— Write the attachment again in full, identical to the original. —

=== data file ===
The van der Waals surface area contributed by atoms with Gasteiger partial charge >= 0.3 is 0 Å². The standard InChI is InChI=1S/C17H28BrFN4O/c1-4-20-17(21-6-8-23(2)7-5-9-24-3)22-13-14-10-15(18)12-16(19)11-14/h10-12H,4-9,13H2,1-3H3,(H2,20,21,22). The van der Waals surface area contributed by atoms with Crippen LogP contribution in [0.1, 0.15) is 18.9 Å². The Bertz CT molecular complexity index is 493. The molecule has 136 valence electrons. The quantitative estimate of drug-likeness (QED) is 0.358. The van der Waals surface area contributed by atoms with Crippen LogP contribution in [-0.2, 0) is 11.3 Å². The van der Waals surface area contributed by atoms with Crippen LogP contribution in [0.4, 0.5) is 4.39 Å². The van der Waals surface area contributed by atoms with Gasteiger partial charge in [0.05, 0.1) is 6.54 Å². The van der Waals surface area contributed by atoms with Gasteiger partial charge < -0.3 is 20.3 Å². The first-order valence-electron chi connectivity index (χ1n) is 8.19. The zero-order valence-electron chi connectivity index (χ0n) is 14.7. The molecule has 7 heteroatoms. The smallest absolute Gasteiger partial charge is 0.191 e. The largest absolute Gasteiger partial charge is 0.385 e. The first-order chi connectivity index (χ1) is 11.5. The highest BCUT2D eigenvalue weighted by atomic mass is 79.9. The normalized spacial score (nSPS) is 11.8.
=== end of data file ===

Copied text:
The van der Waals surface area contributed by atoms with Gasteiger partial charge >= 0.3 is 0 Å². The standard InChI is InChI=1S/C17H28BrFN4O/c1-4-20-17(21-6-8-23(2)7-5-9-24-3)22-13-14-10-15(18)12-16(19)11-14/h10-12H,4-9,13H2,1-3H3,(H2,20,21,22). The van der Waals surface area contributed by atoms with Crippen LogP contribution in [0.1, 0.15) is 18.9 Å². The Bertz CT molecular complexity index is 493. The molecule has 136 valence electrons. The quantitative estimate of drug-likeness (QED) is 0.358. The van der Waals surface area contributed by atoms with Crippen LogP contribution in [-0.2, 0) is 11.3 Å². The van der Waals surface area contributed by atoms with Crippen LogP contribution in [0.4, 0.5) is 4.39 Å². The van der Waals surface area contributed by atoms with Gasteiger partial charge in [0.05, 0.1) is 6.54 Å². The van der Waals surface area contributed by atoms with Gasteiger partial charge < -0.3 is 20.3 Å². The first-order valence-electron chi connectivity index (χ1n) is 8.19. The zero-order valence-electron chi connectivity index (χ0n) is 14.7. The molecule has 7 heteroatoms. The smallest absolute Gasteiger partial charge is 0.191 e. The largest absolute Gasteiger partial charge is 0.385 e. The first-order chi connectivity index (χ1) is 11.5. The highest BCUT2D eigenvalue weighted by atomic mass is 79.9. The normalized spacial score (nSPS) is 11.8.